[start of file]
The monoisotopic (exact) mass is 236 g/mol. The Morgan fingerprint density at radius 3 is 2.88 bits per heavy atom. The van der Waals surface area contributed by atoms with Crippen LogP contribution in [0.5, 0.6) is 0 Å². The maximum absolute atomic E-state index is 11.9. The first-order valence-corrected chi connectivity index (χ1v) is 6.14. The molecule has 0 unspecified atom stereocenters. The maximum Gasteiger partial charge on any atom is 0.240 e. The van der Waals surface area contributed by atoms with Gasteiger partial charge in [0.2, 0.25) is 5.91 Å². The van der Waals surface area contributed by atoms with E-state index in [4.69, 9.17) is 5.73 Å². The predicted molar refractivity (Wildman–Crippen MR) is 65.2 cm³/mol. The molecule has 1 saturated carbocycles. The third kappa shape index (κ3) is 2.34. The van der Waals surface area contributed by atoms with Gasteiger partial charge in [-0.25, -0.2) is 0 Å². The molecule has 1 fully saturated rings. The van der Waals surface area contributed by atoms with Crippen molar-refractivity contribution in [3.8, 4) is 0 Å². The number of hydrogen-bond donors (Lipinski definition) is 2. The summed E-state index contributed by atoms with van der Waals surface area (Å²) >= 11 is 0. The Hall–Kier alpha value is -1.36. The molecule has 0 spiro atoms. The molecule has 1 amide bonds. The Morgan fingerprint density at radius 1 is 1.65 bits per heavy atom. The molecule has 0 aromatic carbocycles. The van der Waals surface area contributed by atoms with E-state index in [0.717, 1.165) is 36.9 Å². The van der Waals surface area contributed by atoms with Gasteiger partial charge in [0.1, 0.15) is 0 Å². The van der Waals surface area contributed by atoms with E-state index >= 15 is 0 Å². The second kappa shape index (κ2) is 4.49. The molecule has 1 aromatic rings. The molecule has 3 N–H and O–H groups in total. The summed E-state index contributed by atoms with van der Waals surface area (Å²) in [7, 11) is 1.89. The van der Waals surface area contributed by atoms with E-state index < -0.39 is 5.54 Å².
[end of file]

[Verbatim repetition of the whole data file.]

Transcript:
The monoisotopic (exact) mass is 236 g/mol. The Morgan fingerprint density at radius 3 is 2.88 bits per heavy atom. The van der Waals surface area contributed by atoms with Crippen LogP contribution in [0.5, 0.6) is 0 Å². The maximum absolute atomic E-state index is 11.9. The first-order valence-corrected chi connectivity index (χ1v) is 6.14. The molecule has 0 unspecified atom stereocenters. The maximum Gasteiger partial charge on any atom is 0.240 e. The van der Waals surface area contributed by atoms with Gasteiger partial charge in [0.2, 0.25) is 5.91 Å². The van der Waals surface area contributed by atoms with E-state index in [4.69, 9.17) is 5.73 Å². The predicted molar refractivity (Wildman–Crippen MR) is 65.2 cm³/mol. The molecule has 1 saturated carbocycles. The third kappa shape index (κ3) is 2.34. The van der Waals surface area contributed by atoms with Gasteiger partial charge in [-0.25, -0.2) is 0 Å². The molecule has 1 fully saturated rings. The van der Waals surface area contributed by atoms with Crippen molar-refractivity contribution in [3.8, 4) is 0 Å². The number of hydrogen-bond donors (Lipinski definition) is 2. The summed E-state index contributed by atoms with van der Waals surface area (Å²) >= 11 is 0. The Hall–Kier alpha value is -1.36. The molecule has 0 spiro atoms. The molecule has 1 amide bonds. The Morgan fingerprint density at radius 1 is 1.65 bits per heavy atom. The molecule has 0 aromatic carbocycles. The van der Waals surface area contributed by atoms with E-state index in [0.717, 1.165) is 36.9 Å². The van der Waals surface area contributed by atoms with Gasteiger partial charge in [0.1, 0.15) is 0 Å². The van der Waals surface area contributed by atoms with E-state index >= 15 is 0 Å². The second kappa shape index (κ2) is 4.49. The molecule has 1 aromatic rings. The molecule has 3 N–H and O–H groups in total. The summed E-state index contributed by atoms with van der Waals surface area (Å²) in [7, 11) is 1.89. The van der Waals surface area contributed by atoms with E-state index < -0.39 is 5.54 Å².